TCS Daily

Second Thoughts in Both Directions

By Michael Totten - February 21, 2005 12:00 AM

The election in Iraq has done to some on the anti-war left what the revelations of torture in Abu Ghraib prison did to others on the hawkish right.

Mark Brown wonders aloud in the pages of the Chicago Sun-Times: What if Bush has been right about Iraq all along?

The Daily Show's Jon Stewart said something similar to Fareed Zakaria. "What if Bush, the president, ours, has been right about this all along? I feel like my world view will not sustain itself and I may, and again I don't know if I can physically do this, implode."

Richard Gwyn almost surely was gritting his teeth when he wrote his latest for the Toronto Star. "Here it is time to set down in type the most difficult sentence in the English language. That sentence is short and simple. It is this: Bush was right."

Liberal blogger Jeff Simmermon wrote the most searing and honest reconsideration of all. He describes himself as "a terrifically loudmouthed critic" of the Bush Administration, but he nevertheless felt compelled to visit a polling center for expat Iraqis on their election day. What he heard and saw overwhelmed him.

One Iraqi he met, whose three uncles were murdered by Saddam Hussein, lives part-time in the US and recently built a high school in Fallujah. "Almost all Iraqis in America will vote Republican for the rest of their lives," he said, "as will their children and their children's children. George Bush has freed us and we are grateful forever for this."

Mr. Simmermon was particularly impressed with - and humbled by - a man who was nearly killed in the uprising against Saddam Hussein in 1998.

"You may think that you have felt dumb before, but let me tell you something: until you have stood in front of a man who knows real pain and told him that you are against your country's alleviation of his country's state-sponsored murderous suffering, you have not felt truly, deeply, like a total fucking moron.

"I still am no Bush fan, and I know that America got lied to. I know we shouldn't have gone, and I think Rove is as evil as they come. But through all this deception and lying, through all this dismemberment and pain, America has wrought a beautiful, fantastic side effect: joy, freedom and a hope for peace. Does it take lies and misdirection to do this?? Is this what the other side of justice is? I feel like such a whiner and I don't know what to think anymore. Ultimately, in total defiance of my mother and grandmother's teachings, two wrongs have made a right and my moral compass is tired and busted."

I'm not highlighting this essay in any "I told you so" spirit. I know how he feels. I've been made to feel like a total moron myself at least twice because of events in Iraq.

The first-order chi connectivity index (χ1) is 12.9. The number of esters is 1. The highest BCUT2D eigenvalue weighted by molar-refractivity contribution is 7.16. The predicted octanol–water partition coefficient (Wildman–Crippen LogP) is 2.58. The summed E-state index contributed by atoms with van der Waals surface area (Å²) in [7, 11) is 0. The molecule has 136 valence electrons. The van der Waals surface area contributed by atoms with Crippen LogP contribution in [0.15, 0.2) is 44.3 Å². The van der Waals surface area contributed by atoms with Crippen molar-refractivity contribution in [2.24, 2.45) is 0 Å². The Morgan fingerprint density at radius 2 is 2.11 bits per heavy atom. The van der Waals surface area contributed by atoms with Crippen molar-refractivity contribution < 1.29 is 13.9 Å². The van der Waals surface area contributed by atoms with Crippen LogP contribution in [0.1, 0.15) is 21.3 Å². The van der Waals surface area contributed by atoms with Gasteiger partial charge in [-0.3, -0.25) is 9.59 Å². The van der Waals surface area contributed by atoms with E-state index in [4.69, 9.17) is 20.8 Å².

I protested the Persian Gulf War in 1991 in part because I saw Iraq's invasion of Kuwait as a fight over oil between two equally nasty regimes. War didn't seem like the answer. Kuwaitis were going to be lorded over by a dictatorship either way. What difference did it make if the capital was Kuwait City or Baghdad?

I had no idea (though I also had no excuse) that Saddam Hussein replaced Kuwait's benign and moderate monarchy with a horrific Stalinist police state. I was also blissfully unaware of Saddam's pan-Arabist imperialist plans. If I had met any Kuwaiti survivors, as Mr. Simmermon met Iraqi survivors, I know I would have felt like a complete and utter moron.

That was fourteen years ago. In the meantime I've retroactively changed my mind about the first Gulf War and thrown my support behind the second. Yet the second war rocked my world once again.

A Syrian friend of mine immigrated to the US two years ago. He and I occasionally have good-natured arguments about foreign policy. Some time ago during one of our conversations I promised him that the US and British troops would be kind to the people of Iraq, that we wanted only the best for them. Then came what Christopher Hitchens rightly called a moral Chernobyl: allegations of abuse and even torture in Abu Ghraib prison with the accompanying photos of smiling sadistic soldiers and guards.

It wasn't as bad as watching Al Qaeda snuff films or video shot inside Iraqi prisons under Baath Party management. But it was bad. Real bad.

This scandal -- no, this crime -- made a liar out of me. How can I ever look my Syrian friend in the eye and make the same promise again, that American troops will always treat people decently and with respect? Especially if we ever find ourselves in a war with Syria where his family still lives? The truth is that I can't. I was an utter fool for making that promise in the first place. In my zeal to see a liberated Iraq I had forgotten what should not be forgotten, that war is violence, not social work.

Iraq has made morons out of a lot of people, as perhaps it should. Getting history right in the present tense is hard work. It's probably impossible for any one person to do it consistently. And if somebody could do it, how would we know? In the 1960s Zhou Enlai was asked what he thought of the French Revolution. He wisely said "It is too soon to tell."

Great events should shake people and change them. I have a hard time trusting someone who says this never happens to them. After the toppling of Saddam's regime, it happened first to the hawkish right. And now the anti-war left has had its turn.

The good news is that the latest earth-shaking news is good news. The Iraqi election was flawed, to be sure, but it still exceeded the expectations of most of us. The case for optimism is therefore stronger than it recently was. But the existence of unexpected and earth-shaking events should remind us that -- ultimately, as always -- it is still too soon to tell.

Michael J. Totten is a TCS columnist. Visit his daily Web log at


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